Arsonist's Guide to Writers' Homes in New England
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Sam Pulsifer has come to the end of a very long and unusual journey. He spent ten years in prison for accidentally burning down poet Emily Dickinson's house - and unwittingly killing two people in the process. He emerged aged twenty-eight and set about creating a new life for himself. He went to college, found love, got married, fathered two children, and made a new start - and then watched in almost-silent awe as the vengeful past caught up with him, right at his own front door. As, one by one, the homes of other famous New England writers are torched, Sam knows that this time he is most certainly not guilty. To prove his innocence, he sets out to uncover the identity of this literary-minded arsonist. What he discovers, and how he deals with the reality of his discoveries, is both hilariously funny and heartbreakingly sad. "An Arsonist's Guide to Writers' Homes in New England" is a novel disguised as a memoir; a deeply affecting story about truth and honesty and the damage they do.
anymore, either. It felt as though bumbling was a disease for which we’d found a cure. “You’re welcome,” I said. “You finally told the truth,” he said. “I really did.” “Doesn’t it feel better to tell the truth?” Detective Wilson asked, but then he yanked my hands behind my back and cuffed them before I could decide whether it felt better or not. 27 So here I am again, in prison, a medium-security one this time. This time I’m not locked up with white-collar criminals, and not really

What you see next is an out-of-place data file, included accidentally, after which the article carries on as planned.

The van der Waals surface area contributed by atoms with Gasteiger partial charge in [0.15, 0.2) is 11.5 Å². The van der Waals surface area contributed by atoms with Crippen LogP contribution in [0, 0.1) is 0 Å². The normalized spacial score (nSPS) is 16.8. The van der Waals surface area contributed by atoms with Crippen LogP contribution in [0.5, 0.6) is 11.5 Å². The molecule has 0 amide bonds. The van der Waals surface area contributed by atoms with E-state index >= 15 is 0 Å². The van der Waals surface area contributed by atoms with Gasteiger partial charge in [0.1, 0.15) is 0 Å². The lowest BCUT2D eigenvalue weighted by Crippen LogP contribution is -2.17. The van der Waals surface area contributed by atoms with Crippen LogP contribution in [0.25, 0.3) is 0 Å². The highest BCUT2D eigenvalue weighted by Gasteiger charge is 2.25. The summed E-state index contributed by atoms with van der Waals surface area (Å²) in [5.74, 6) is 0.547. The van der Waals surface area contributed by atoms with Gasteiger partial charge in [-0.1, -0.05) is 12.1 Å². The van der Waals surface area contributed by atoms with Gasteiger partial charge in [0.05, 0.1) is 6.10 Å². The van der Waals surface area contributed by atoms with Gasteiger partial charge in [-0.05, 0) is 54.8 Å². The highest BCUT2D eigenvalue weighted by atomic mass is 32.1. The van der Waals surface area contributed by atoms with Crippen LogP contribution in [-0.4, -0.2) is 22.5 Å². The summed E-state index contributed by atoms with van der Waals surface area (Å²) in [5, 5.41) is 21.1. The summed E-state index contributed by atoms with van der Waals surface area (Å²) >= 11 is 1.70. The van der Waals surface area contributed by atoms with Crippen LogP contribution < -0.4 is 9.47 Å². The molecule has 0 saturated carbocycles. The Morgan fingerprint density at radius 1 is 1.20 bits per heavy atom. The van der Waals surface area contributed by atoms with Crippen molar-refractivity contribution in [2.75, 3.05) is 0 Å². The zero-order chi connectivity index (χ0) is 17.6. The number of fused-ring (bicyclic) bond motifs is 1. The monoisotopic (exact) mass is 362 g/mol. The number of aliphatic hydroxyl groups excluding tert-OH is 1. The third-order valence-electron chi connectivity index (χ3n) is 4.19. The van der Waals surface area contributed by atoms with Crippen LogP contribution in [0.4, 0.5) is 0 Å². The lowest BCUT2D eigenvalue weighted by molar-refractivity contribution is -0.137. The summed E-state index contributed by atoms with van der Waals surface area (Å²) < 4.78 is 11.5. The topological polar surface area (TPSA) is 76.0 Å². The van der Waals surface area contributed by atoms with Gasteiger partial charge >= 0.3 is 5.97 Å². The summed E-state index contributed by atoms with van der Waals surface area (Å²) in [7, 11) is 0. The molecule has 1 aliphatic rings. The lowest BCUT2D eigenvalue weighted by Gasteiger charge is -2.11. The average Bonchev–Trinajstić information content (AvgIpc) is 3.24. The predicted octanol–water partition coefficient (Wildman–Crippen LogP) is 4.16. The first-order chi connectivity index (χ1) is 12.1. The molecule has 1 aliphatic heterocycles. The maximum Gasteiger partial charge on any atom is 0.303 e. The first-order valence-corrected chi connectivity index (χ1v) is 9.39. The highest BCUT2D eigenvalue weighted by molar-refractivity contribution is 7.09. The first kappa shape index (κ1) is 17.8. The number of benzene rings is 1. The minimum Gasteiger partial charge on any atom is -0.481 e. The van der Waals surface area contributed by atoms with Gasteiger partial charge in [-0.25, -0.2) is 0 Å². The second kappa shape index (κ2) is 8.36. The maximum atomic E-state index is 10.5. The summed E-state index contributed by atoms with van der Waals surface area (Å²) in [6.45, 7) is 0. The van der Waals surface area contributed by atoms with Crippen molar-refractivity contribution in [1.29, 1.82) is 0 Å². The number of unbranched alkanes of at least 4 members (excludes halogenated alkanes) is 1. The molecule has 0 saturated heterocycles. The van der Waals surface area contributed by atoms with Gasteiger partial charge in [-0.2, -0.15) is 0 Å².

It’s a painful thing, finding out that you’re dumber than someone else. But then again, there is always someone smarter than you; you’d think we’d die from the constant pain of our mental inferiority, except that most of the time we’re too stupid to feel it. Yes, Thomas Coleman was smarter than I was, I knew it, and now my wife knew it, too. “That’s what I thought,” Anne Marie said again. “He also said that you’d say the whole thing with his wife was an accident, that you’d never meant for it to
there were people in the world more desperate, more self-absorbed, more boring than I was. And then I found the memoir I was looking for, without even knowing that I was looking for it or that it even existed: A Guide to Who I Am and Who I Pretended to Be, written by Morgan Taylor, one of the bond analysts. Except according to the book he was now an ex- bond analyst. That was the first thing I found out about his life after prison (I sat right down on the floor and started reading the book, as
sad that was, that my father—and maybe all of us—was more impressive asleep than awake. In any case, I located the end table in the mostly dark, opened the drawer as quietly as I could, and removed the shoe box from the drawer and then myself from the room. I walked to the kitchen; there was a half pot of coffee from the day before, and so I heated and drank it while I flipped through the letters. They weren’t in any particular order—Wharton was before Alcott, who was after Melville—but finally
after my parents died,” he said. “She wanted to say how sorry she was. She’s the only one in your family to say that. I used to come around and see her in her apartment once in a while, but I had a feeling she didn’t want me there.” “Why?” “I don’t think she likes me very much,” Thomas admitted. I knew why: my mother probably pitied Thomas too much to like him. I remembered there were books she wouldn’t read, and wouldn’t let me read, because they were so full of pity. For my eighth-grade